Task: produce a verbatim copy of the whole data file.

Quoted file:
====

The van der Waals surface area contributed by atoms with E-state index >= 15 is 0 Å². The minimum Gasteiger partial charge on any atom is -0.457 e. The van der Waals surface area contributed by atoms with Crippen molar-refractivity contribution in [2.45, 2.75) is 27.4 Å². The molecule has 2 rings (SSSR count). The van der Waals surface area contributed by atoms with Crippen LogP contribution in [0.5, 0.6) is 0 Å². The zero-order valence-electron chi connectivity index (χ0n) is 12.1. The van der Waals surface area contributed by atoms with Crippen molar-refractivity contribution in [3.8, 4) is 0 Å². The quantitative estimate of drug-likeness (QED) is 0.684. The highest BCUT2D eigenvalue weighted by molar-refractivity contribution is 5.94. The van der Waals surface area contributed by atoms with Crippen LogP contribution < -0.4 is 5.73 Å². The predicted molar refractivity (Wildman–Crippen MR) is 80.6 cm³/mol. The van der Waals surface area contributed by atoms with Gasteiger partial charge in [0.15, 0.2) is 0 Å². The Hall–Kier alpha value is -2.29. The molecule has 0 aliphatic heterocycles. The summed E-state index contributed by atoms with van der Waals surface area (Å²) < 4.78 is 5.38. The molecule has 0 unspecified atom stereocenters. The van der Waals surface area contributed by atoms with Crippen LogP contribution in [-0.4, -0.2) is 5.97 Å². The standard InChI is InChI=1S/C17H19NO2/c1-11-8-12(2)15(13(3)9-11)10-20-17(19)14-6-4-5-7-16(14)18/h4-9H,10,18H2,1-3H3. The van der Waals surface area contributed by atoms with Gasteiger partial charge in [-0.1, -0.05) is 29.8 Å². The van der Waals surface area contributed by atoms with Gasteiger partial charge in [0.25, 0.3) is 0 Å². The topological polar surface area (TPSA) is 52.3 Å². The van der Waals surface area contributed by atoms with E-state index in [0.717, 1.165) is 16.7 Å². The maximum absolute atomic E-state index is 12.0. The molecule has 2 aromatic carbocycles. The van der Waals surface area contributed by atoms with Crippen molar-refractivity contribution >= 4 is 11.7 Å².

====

The van der Waals surface area contributed by atoms with E-state index >= 15 is 0 Å². The minimum Gasteiger partial charge on any atom is -0.457 e. The van der Waals surface area contributed by atoms with Crippen molar-refractivity contribution in [2.45, 2.75) is 27.4 Å². The molecule has 2 rings (SSSR count). The van der Waals surface area contributed by atoms with Crippen LogP contribution in [0.5, 0.6) is 0 Å². The zero-order valence-electron chi connectivity index (χ0n) is 12.1. The van der Waals surface area contributed by atoms with Crippen molar-refractivity contribution in [3.8, 4) is 0 Å². The quantitative estimate of drug-likeness (QED) is 0.684. The highest BCUT2D eigenvalue weighted by molar-refractivity contribution is 5.94. The van der Waals surface area contributed by atoms with Crippen LogP contribution < -0.4 is 5.73 Å². The predicted molar refractivity (Wildman–Crippen MR) is 80.6 cm³/mol. The van der Waals surface area contributed by atoms with Gasteiger partial charge in [0.15, 0.2) is 0 Å². The Hall–Kier alpha value is -2.29. The molecule has 0 aliphatic heterocycles. The summed E-state index contributed by atoms with van der Waals surface area (Å²) < 4.78 is 5.38. The molecule has 0 unspecified atom stereocenters. The van der Waals surface area contributed by atoms with Crippen LogP contribution in [-0.4, -0.2) is 5.97 Å². The standard InChI is InChI=1S/C17H19NO2/c1-11-8-12(2)15(13(3)9-11)10-20-17(19)14-6-4-5-7-16(14)18/h4-9H,10,18H2,1-3H3. The van der Waals surface area contributed by atoms with Gasteiger partial charge in [-0.1, -0.05) is 29.8 Å². The van der Waals surface area contributed by atoms with Gasteiger partial charge in [0.25, 0.3) is 0 Å². The topological polar surface area (TPSA) is 52.3 Å². The van der Waals surface area contributed by atoms with E-state index in [0.717, 1.165) is 16.7 Å². The maximum absolute atomic E-state index is 12.0. The molecule has 2 aromatic carbocycles. The van der Waals surface area contributed by atoms with Crippen molar-refractivity contribution >= 4 is 11.7 Å².